In recent years, copyright laws have moved more and more consistently away from the rights of the artist. If you are an artist and do not follow the legal framework for protecting your art, when it is copied you will have zero recourse other than maybe to deliver a successful 'cease and desist'', in addition to silently allowing the rights to copyrighted works by artists to be taken away, mainly by people with deeper pockets, for financial gain. If you care about your art, protect it. When one releases an idea into the market that is not legally trademarked, patented, or registered, it will be copied.


Copying happens.

Bottom line.. is it registered?? if not.. well... why not?????????????????????? Register it!!!!! In the case of an instrument inlay, or any other aspect of an instrument build that is truly unique, I believe that there is an allowed 'window' of 30 (ish) days from the time of 'publish', to the time of register. ( maybe 60? I forget) And, registering is easy. If work is not registered, arguments against copying are not far from the home owner who's house burned down, uninsured. Why was it not insured? If it was by choice, own it.

This comment is in no means meant as a disrespect to anyone. It is based on my experience in watching this sort of conflict unfold over and over again among artist friends throughout my life, and also, from learning a little about copyright law in my study of photography, but mostly from the deep reflection on this subject that has happened over the years of experiencing it from various different angles.



The other alternative is to hide your work from the prying eyes of the world.....

DPO
01-04-2015, 06:36 PM
Seems like a good time to close this thread.....I wish you people would behave yourselves....

Well Nickie, luckily for us you don't get to choose which threads get closed. And who is "you people"?

Mr. Howlett may not always be right, but he is the pro here....I'll heed his words....anyone here not a builder or attorney....should mind his own biz....IMHO.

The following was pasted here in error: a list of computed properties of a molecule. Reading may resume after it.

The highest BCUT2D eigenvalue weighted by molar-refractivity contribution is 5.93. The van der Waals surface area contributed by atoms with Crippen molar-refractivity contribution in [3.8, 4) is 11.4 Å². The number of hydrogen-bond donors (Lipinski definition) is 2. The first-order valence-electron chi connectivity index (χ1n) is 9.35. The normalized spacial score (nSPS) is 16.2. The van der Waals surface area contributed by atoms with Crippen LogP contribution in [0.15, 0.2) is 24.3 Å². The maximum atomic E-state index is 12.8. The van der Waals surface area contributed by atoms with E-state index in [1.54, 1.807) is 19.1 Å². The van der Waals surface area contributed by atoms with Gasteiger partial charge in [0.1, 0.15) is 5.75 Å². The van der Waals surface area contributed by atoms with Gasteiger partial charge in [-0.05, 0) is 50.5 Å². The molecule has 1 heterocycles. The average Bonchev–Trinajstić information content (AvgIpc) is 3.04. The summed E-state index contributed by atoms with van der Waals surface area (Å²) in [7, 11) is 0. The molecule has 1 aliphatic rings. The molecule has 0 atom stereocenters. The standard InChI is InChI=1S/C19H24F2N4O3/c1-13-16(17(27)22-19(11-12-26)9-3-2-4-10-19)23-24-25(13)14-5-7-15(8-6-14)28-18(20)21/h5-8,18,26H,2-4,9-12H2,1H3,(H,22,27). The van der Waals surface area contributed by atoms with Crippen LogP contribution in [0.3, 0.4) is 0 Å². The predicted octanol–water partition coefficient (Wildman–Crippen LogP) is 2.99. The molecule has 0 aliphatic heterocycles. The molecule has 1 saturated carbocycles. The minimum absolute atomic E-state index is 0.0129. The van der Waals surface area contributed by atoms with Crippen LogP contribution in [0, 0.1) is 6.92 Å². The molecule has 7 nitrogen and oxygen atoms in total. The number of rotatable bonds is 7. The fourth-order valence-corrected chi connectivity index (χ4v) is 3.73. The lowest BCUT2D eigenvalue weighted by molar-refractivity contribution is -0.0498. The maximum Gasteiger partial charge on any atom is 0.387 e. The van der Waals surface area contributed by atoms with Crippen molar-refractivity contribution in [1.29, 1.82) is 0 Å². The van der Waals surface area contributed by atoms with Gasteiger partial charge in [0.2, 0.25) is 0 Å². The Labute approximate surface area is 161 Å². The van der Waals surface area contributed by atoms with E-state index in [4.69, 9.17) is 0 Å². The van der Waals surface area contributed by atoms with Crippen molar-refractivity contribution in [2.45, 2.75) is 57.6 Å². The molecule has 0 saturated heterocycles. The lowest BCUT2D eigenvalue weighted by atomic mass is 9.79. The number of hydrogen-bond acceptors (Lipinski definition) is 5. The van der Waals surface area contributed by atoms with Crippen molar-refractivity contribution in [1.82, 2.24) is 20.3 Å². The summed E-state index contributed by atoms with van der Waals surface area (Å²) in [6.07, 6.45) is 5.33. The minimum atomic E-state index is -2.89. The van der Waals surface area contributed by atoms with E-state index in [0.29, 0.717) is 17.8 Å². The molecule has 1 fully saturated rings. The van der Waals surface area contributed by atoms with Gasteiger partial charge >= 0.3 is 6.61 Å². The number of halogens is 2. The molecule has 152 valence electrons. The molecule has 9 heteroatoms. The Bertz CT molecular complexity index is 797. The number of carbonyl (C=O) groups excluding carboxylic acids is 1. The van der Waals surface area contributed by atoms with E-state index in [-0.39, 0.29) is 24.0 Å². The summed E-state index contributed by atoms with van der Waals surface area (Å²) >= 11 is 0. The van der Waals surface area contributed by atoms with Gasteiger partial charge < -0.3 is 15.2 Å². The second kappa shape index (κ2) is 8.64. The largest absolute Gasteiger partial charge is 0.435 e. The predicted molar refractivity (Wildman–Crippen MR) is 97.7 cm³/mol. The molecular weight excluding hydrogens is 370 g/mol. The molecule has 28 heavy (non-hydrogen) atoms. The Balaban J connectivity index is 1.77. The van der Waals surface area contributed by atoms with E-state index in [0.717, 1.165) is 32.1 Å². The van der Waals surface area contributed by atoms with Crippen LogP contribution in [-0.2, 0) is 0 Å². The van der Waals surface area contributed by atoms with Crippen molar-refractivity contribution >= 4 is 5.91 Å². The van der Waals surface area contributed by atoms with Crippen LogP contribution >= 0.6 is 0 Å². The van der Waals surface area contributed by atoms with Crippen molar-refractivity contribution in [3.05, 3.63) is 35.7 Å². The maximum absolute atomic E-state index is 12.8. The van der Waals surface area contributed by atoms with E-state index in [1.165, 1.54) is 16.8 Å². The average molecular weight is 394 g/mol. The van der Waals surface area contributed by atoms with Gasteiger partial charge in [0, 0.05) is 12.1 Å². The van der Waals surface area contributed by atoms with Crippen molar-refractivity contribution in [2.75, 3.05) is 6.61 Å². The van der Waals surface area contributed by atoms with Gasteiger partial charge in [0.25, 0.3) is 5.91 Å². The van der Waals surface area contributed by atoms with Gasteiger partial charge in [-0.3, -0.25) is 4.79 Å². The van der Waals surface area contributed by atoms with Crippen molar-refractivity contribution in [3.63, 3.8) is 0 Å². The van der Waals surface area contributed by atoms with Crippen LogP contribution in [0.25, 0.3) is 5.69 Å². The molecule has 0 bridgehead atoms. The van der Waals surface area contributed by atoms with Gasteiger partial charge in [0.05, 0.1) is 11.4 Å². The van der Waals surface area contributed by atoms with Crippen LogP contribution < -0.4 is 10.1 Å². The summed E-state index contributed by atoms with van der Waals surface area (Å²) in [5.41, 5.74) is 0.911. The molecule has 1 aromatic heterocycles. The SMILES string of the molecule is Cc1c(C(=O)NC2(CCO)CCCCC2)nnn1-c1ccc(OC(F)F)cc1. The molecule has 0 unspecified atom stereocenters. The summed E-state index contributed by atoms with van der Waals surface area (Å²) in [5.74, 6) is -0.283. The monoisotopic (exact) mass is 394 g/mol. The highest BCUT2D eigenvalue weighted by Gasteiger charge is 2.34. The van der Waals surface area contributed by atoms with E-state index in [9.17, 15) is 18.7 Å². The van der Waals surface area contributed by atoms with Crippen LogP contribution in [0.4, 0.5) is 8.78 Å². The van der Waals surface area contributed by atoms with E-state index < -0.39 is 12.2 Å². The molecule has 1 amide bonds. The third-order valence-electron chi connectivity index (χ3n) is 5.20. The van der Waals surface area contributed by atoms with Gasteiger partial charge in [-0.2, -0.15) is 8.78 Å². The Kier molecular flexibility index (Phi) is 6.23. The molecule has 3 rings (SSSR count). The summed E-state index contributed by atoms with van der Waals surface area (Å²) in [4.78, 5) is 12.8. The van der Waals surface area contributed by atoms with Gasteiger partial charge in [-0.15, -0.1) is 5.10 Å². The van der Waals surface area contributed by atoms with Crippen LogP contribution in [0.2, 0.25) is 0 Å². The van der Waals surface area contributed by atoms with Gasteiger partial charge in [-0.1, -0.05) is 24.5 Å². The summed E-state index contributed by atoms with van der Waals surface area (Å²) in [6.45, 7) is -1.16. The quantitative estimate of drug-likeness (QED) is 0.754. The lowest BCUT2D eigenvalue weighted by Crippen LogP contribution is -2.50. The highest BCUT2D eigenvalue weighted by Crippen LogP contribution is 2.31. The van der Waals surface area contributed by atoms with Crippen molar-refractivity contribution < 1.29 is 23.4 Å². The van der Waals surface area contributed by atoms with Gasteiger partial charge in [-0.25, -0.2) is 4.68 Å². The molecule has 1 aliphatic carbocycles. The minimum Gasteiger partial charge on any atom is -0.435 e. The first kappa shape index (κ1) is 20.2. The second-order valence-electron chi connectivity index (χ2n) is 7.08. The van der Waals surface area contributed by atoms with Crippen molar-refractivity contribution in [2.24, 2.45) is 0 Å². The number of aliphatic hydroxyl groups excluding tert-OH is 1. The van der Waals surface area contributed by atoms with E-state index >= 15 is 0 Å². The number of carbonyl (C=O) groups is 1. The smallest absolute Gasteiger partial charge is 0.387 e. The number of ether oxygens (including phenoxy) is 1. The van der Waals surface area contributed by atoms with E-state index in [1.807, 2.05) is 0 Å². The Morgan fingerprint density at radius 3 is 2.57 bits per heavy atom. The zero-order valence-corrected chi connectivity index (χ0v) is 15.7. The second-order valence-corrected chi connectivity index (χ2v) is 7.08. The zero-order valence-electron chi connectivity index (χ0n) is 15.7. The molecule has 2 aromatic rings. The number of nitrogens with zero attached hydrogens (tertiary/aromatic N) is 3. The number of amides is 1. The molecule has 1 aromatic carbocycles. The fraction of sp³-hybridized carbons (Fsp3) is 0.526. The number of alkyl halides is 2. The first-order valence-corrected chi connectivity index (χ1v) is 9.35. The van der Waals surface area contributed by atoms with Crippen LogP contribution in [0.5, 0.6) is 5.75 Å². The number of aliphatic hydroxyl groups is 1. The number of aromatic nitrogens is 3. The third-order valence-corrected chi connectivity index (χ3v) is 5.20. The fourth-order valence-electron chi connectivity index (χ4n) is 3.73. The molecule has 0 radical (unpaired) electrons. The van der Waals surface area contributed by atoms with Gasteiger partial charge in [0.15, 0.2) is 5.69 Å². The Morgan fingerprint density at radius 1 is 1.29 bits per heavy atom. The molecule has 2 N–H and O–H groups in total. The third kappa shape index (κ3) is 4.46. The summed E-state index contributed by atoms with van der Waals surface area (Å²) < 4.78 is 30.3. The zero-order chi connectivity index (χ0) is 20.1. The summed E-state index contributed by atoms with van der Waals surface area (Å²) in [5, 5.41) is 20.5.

Pete prefers Pete, unless you are his bank manager? Yes Pete is a pro, but not THE pro and many here, myself included, heed some of his words. But they are not written in stone nor are they delivered from the Mount. Being a builder or god forbid a lawyer is not a prerequisite to contribute to these fora, so if it's ok with you us "people" will just continue having healthy debates about subjects that we find interesting. Long may it continue.




The childish bickering and the need to "always be right" or have the last word is souring me on this forum.

All part of life online Nickie.

sequoia
01-04-2015, 07:37 PM
The other alternative is to hide your work from the prying eyes of the world.....

I thought long and hard about starting this thread. My intention was to give credit where credit is due in a public forum. Pete Howlett inspired me by his design to create something I thought was beautiful and yes, original. All this talk about copyright infringement and so on I think misses the point that I wanted to make. The point being that we all are inspired by what others can do and we should acknowledge that inspiration by thanking them.

Yukon Cornelius
01-04-2015, 07:47 PM
I thought long and hard about starting this thread. My intention was to give credit where credit is due in a public forum. Pete Howlett inspired me by his design to create something I thought was beautiful and yes, original. All this talk about copyright infringement and so on I think misses the point that I wanted to make. The point being that we all are inspired by what others can do and we should acknowledge that inspiration by thanking them.

The designs are similar yet totally different. Pete gave his approval. So the rest of us should stop with the arm chair lawyering and attempts to shut the thread down.
The OP's design looks like a wave and Pete's design looks like a mountain.

Chris_H
01-04-2015, 07:53 PM